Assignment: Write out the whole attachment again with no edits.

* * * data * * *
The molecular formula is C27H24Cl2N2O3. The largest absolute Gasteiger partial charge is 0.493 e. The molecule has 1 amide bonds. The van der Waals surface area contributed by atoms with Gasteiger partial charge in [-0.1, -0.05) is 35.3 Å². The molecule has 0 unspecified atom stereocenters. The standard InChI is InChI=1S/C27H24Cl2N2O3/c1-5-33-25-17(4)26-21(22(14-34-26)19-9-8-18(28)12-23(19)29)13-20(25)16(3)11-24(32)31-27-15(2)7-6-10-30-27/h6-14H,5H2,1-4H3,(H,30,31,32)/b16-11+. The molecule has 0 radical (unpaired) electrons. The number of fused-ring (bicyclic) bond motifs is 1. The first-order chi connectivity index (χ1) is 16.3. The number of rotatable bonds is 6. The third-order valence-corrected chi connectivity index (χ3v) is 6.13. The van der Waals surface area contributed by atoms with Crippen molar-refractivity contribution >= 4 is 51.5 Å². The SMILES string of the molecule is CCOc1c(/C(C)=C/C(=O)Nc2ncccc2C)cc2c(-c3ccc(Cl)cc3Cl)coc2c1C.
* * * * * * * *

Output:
The molecular formula is C27H24Cl2N2O3. The largest absolute Gasteiger partial charge is 0.493 e. The molecule has 1 amide bonds. The van der Waals surface area contributed by atoms with Gasteiger partial charge in [-0.1, -0.05) is 35.3 Å². The molecule has 0 unspecified atom stereocenters. The standard InChI is InChI=1S/C27H24Cl2N2O3/c1-5-33-25-17(4)26-21(22(14-34-26)19-9-8-18(28)12-23(19)29)13-20(25)16(3)11-24(32)31-27-15(2)7-6-10-30-27/h6-14H,5H2,1-4H3,(H,30,31,32)/b16-11+. The molecule has 0 radical (unpaired) electrons. The number of fused-ring (bicyclic) bond motifs is 1. The first-order chi connectivity index (χ1) is 16.3. The number of rotatable bonds is 6. The third-order valence-corrected chi connectivity index (χ3v) is 6.13. The van der Waals surface area contributed by atoms with Crippen molar-refractivity contribution >= 4 is 51.5 Å². The SMILES string of the molecule is CCOc1c(/C(C)=C/C(=O)Nc2ncccc2C)cc2c(-c3ccc(Cl)cc3Cl)coc2c1C.